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Liolaemus brizuelai »

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Higher TaxaLiolaemidae, Iguania, Sauria, Squamata (lizards)
Common Names 
Liolaemus robertmertensi — SCHULTE et al. 2000
Liolaemus robertmertensi — ESPINOZA et al. 2004
Liolaemus robertmertensi — QUINTEROS, 2012, in part
Liolaemus robertmertensi — QUINTEROS, 2013, in part
Liolaemus sp. 12 — PORTELLI & QUINTEROS 2018
Liolaemus sp. 12 — QUINTEROS et al. 2020 
DistributionArgentina (Catamarca: Salar de Pipanaco and surroundings in the district of Pomán, as well as from the neighboring town of Andalgalá)

Type locality: Salar de Pipanaco 27°49'43''S; 66°11'44.2''W, 761 m a.s.l. Pomán, Catamarca, Argentina  
TypesHolotype: MCN 2611 Adult male. Puesto Río Blanco, Salar de Pipanaco 27°49'43''S; 66°11'44.2''W, 761 m a.s.l. Pomán, Catamarca, Argentina. Collected by C. Abdala, S. Quinteros, and G Scrocchi 19 March 2007
Paratypes: FML 1308/1-5; FML 1478/1-3; FML 1616/2; FML 1706/3; MCN 1713; MCN 2571; MCN 2574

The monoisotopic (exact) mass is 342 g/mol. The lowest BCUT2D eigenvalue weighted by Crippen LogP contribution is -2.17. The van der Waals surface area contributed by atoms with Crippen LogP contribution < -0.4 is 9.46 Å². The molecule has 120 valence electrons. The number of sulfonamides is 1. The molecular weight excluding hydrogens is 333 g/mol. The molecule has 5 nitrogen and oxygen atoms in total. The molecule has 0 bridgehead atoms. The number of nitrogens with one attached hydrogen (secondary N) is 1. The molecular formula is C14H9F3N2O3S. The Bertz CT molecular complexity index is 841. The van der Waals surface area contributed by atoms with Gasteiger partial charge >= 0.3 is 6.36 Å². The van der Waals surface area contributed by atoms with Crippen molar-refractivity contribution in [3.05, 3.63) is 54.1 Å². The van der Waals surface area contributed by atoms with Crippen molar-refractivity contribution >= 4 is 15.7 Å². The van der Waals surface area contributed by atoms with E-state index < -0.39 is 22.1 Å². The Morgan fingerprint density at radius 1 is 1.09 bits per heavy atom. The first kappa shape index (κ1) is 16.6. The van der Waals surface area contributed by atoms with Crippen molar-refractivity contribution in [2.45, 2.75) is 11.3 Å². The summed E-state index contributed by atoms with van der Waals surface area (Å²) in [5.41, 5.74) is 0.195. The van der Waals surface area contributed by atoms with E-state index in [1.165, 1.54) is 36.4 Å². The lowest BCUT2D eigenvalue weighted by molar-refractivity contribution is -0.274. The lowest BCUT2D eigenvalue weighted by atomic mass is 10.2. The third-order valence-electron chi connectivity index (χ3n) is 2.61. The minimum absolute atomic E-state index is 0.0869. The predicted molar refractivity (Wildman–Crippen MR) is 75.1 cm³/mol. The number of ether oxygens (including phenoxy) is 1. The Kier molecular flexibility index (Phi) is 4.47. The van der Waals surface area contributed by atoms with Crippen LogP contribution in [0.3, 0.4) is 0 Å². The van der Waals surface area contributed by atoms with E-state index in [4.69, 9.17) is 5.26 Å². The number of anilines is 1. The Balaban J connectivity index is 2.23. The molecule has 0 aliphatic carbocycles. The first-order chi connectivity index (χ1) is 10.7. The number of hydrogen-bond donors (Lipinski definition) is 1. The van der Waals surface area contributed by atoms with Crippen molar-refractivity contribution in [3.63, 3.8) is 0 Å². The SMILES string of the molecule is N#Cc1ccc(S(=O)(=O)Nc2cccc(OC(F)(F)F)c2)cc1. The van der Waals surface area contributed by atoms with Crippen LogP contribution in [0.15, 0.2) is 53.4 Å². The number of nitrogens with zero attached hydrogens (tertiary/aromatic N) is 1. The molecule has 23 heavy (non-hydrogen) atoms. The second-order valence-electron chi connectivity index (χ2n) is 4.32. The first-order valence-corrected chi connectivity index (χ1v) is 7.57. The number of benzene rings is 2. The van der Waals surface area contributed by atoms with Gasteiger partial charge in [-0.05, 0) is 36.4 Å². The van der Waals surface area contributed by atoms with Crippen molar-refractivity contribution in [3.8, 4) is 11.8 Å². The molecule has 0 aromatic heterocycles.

DiagnosisDiagnosis: Liolaemus brizuelai sp. nov. belongs to the Liolaemus robertmertensi group (Lobo et al, 2010, Abdala and Quinteros, 2014; Portelli and Quinteros, 2018; Quinteros et al. 2020). It is a medium sized Liolaemus, (max. SVL 57.49 mm), phenetically similar to L. robertmertensi. Table 2 shows statistical differences between Liolaemus brizuelai sp. nov. and L. robertmertensi and other phylogenetically close species. Head height in L. brizuelai (Mean= 6.04; SD= 0.15) is greater than in L. robertmertensi (Mean= 5.33; SD= 0.22). Foot length in L. brizuelai (Mean= 14.92; SD= 0.22) is longer than in L. robertmertensi (Mean= 13.48; SD= 0.41). Number of scales of neck in L. brizuelai (Mean= 14.07; SD= 0.21) is lower than in L. robertmertensi (Mean= 17.58; SD= 0.67). Number of ventrals is lower in L. brizuelai (Mean= 63.37; SD= 0.71) than in L. robertmertensi (Mean= 69.08; SD= 1.28). A black margin in dorsolateral stripes is present in L. robertmertensi but absent in L. brizuelai. A line surrounding interparietal scale is always absent in L. robertmertensi but is evident in some L. brizuelai. Throat is immaculate cream in L. robertmertensi but shows stripes or can be gray in L. brizuelai. Head of L. robertmertensi bears no markings, but head of L. brizuelai can show lines or dots. Tables 1 and 2 show differences between L. brizuelai and L. gracilis, L. sanjuanensis, and L. saxatilis, species phylogenetically close to L. brizuelai. Head height in L. brizuelai (Mean= 6.04; SD= 0.15) is greater than in L. gracilis (Mean= 5.24; SD= 0.14), but less than in L. sanjuanensis (Mean= 6.44; SD= 0.18). Foot length in L. brizuelai (Mean= 14.92; SD= 0.22) is longer than in L. gracilis (Mean= 12.45; SD= 0.31) and L. saxatilis (Mean= 13.6; SD= 0.24). Number of scales around midbody in L. brizuelai (Mean= 31.6; SD= 0.03) is lower than in L. gracilis (Mean= 40.15; SD= 0.52), L. sanjuanensis (Mean= 49.93; SD= 0.62), and L. saxatilis (Mean= 38.22; SD= 0.87). Number of dorsal scales in L. brizuelai (Mean= 38.13; SD= 0.49) is lower than in L. gracilis (Mean= 41.63; SD= 0.69) and L. sanjuanensis (Mean= 51; SD= 1.16). Number of supercilliaries in L. brizuelai (Mean= 6.81; SD= 0.09) is greater than in L. gracilis (Mean= 6.05; SD= 0.05) and L. sanjuanensis (Mean= 5.62; SD= 0.15), and lower than in L. saxatilis (Mean= 7.32; SD= 0.1). Number of neck scales in L. brizuelai (Mean= 14.07; SD= 0.21) is lower than in L. gracilis (Mean= 23.47; SD= 0.3), L. sanjuanensis (Mean= 33.81; SD= 0.13), and L. saxatilis (Mean= 21.82; SD= 0.41). Number of lorilabials in L. brizuelai (Mean= 2.42; SD= 0.09) is lower than in L. gracilis (Mean= 3.1; SD= 0.07), L. sanjuanensis (Mean= 3.56; SD= 0.18), and L. saxatilis (Mean= 3.5; SD= 0.17). Number of supralabials in L. brizuelai (Mean= 5.84; SD= 0.09) is greater than in L. gracilis (Mean= 5.31; SD= 0.11) and L. saxatilis (Mean= 5.22; SD= 0.13), but lower than in L. sanjuanensis (Mean= 6.62; SD= 0.22). Number of ventral scales in L. brizuelai (Mean= 63.37; SD= 0.71) is lower than in L. gracilis (Mean= 75.37; SD= 1.2), L. sanjuanensis (Mean= 76.06; SD= 1.27), and L. saxatilis (Mean= 73.68; SD= 1.32). Number of lamellae on first toe in L. brizuelai (Mean= 10.08; SD= 0.16) is lower than in L. gracilis (Mean= 11.42; SD= 0.2), but greater than in L. saxatilis (Mean= 8.63; SD= 0.1). Number of lamellae on third toe in L. brizuelai (Mean= 18.23; SD= 0.24) is lower tan in L. gracilis (Mean= 20.1; SD= 0.2), but greater than in L. saxatilis (Mean= 17.32; SD= 0.15). In L. brizuelai, the nasal scale contacts the rostral, whereas in L. balerion, L. exploratorum, L. sanjuanensis, L. saxatilis, L. vhagar, and L. yanalcu, there is no contact. The dorsal surface of the head is smooth in L. brizuelai, being slightly rugose in L. exploratorum and L. pagaburoi and markedly rugose in L. bitaeniatus, L. lemniscatus, L. saxatilis, L. tacnae, and L. variegatus. Subocular scale is whitish, lighter tan loreal region in L. brizuelai, differing from L. gracilis, L. vhagar, L. meraxes, L. incaicus, L. paulinae, L. puna, L. pyriphlogos and L. yanalcu, where subocular scale is same color as loreal region. The neck scales of L. brizuelai have a keel, while in L. gracilis and L. vhagar they are smooth. Females of L. brizuelai do not present precloacal pores, while the females of L. aparicioi, L. bitaeniatus, L. incaicus, L. ramirezae, L. variegatus and L. yanalcu present precloacal pores. Males of Liolaemus brizuelai present paravertebral spots, while these are absent in L. alticolor, L. chungara, L. fuscus, L. gracilis, L. chaltin, most of males of L. puna and L. walkeri. Presence of dorsolateral stripes in L. brizuelai differentiates this species from L. tacnae and L. yanalcu. Vertebral line is absent in L. brizuelai, differing from L. gracilis (evident and segmented) and from L. tandiliensis (evident in some specimens), L. alticolor, L. aparicioi, L. balerion, L. bibronii, L. chavin, L. curicencis, L. cyaneinotatus, L. gracilis, males of L. incaicus, L. pachacutec, females of L. puna, L. pyriphlogos, L. sanjuanensis, L. tacnae, L. variegatus, L. walkeri, and L. wari, where vertebrate line is evident. Males of L. chavin, L. pachacutec, L. wari, and L. walkeri exhibit partial or total ventral melanism, which is absent in L. brizuelai (Fernández et al. 2021).